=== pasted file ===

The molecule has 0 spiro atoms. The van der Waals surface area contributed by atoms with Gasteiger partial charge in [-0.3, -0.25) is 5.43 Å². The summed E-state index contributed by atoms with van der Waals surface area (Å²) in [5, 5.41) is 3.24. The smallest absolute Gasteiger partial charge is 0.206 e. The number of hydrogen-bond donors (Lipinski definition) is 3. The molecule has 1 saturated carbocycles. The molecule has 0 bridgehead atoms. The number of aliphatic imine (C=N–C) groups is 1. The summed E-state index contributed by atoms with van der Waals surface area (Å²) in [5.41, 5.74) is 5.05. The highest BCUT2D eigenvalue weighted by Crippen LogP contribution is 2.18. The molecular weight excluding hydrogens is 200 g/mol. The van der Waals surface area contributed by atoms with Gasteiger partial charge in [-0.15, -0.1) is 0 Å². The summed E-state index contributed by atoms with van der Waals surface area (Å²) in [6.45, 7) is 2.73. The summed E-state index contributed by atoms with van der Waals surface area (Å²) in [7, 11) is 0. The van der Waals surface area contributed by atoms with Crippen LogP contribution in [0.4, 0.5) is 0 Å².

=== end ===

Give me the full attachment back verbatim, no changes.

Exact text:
The molecule has 0 spiro atoms. The van der Waals surface area contributed by atoms with Gasteiger partial charge in [-0.3, -0.25) is 5.43 Å². The summed E-state index contributed by atoms with van der Waals surface area (Å²) in [5, 5.41) is 3.24. The smallest absolute Gasteiger partial charge is 0.206 e. The number of hydrogen-bond donors (Lipinski definition) is 3. The molecule has 1 saturated carbocycles. The molecule has 0 bridgehead atoms. The number of aliphatic imine (C=N–C) groups is 1. The summed E-state index contributed by atoms with van der Waals surface area (Å²) in [5.41, 5.74) is 5.05. The highest BCUT2D eigenvalue weighted by Crippen LogP contribution is 2.18. The molecular weight excluding hydrogens is 200 g/mol. The van der Waals surface area contributed by atoms with Gasteiger partial charge in [-0.15, -0.1) is 0 Å². The summed E-state index contributed by atoms with van der Waals surface area (Å²) in [6.45, 7) is 2.73. The summed E-state index contributed by atoms with van der Waals surface area (Å²) in [7, 11) is 0. The van der Waals surface area contributed by atoms with Crippen LogP contribution in [0.4, 0.5) is 0 Å².